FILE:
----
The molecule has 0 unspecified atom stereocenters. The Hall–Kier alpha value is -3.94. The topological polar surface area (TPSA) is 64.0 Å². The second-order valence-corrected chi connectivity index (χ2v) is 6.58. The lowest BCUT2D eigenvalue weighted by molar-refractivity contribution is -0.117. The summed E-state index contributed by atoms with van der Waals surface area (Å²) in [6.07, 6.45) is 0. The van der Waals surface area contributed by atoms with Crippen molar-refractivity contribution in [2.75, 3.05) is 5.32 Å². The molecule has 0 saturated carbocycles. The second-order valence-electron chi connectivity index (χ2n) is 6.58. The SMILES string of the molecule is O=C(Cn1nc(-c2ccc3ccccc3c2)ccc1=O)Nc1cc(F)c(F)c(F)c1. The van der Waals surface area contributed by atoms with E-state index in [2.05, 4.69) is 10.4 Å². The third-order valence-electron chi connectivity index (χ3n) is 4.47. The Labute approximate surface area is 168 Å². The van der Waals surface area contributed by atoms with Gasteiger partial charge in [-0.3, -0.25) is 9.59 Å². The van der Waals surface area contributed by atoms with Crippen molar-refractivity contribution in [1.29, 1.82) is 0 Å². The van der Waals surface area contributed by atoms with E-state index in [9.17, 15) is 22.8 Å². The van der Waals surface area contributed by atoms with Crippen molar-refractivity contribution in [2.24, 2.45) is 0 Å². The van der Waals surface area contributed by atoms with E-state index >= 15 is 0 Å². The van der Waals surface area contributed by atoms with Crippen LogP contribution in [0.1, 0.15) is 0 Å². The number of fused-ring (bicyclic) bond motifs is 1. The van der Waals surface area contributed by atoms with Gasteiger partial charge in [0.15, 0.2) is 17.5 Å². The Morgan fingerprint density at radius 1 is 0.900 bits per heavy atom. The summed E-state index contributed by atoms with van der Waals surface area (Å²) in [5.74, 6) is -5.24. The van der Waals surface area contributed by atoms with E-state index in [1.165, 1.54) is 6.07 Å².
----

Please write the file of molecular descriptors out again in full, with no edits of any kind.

The molecule has 0 unspecified atom stereocenters. The Hall–Kier alpha value is -3.94. The topological polar surface area (TPSA) is 64.0 Å². The second-order valence-corrected chi connectivity index (χ2v) is 6.58. The lowest BCUT2D eigenvalue weighted by molar-refractivity contribution is -0.117. The summed E-state index contributed by atoms with van der Waals surface area (Å²) in [6.07, 6.45) is 0. The van der Waals surface area contributed by atoms with Crippen molar-refractivity contribution in [2.75, 3.05) is 5.32 Å². The molecule has 0 saturated carbocycles. The second-order valence-electron chi connectivity index (χ2n) is 6.58. The SMILES string of the molecule is O=C(Cn1nc(-c2ccc3ccccc3c2)ccc1=O)Nc1cc(F)c(F)c(F)c1. The van der Waals surface area contributed by atoms with E-state index in [2.05, 4.69) is 10.4 Å². The third-order valence-electron chi connectivity index (χ3n) is 4.47. The Labute approximate surface area is 168 Å². The van der Waals surface area contributed by atoms with Gasteiger partial charge in [-0.3, -0.25) is 9.59 Å². The van der Waals surface area contributed by atoms with Crippen molar-refractivity contribution in [1.29, 1.82) is 0 Å². The van der Waals surface area contributed by atoms with E-state index in [9.17, 15) is 22.8 Å². The van der Waals surface area contributed by atoms with Crippen molar-refractivity contribution in [2.24, 2.45) is 0 Å². The van der Waals surface area contributed by atoms with E-state index >= 15 is 0 Å². The van der Waals surface area contributed by atoms with Crippen LogP contribution in [0.1, 0.15) is 0 Å². The number of fused-ring (bicyclic) bond motifs is 1. The van der Waals surface area contributed by atoms with Gasteiger partial charge in [0.15, 0.2) is 17.5 Å². The Morgan fingerprint density at radius 1 is 0.900 bits per heavy atom. The summed E-state index contributed by atoms with van der Waals surface area (Å²) in [5.74, 6) is -5.24. The van der Waals surface area contributed by atoms with E-state index in [1.165, 1.54) is 6.07 Å².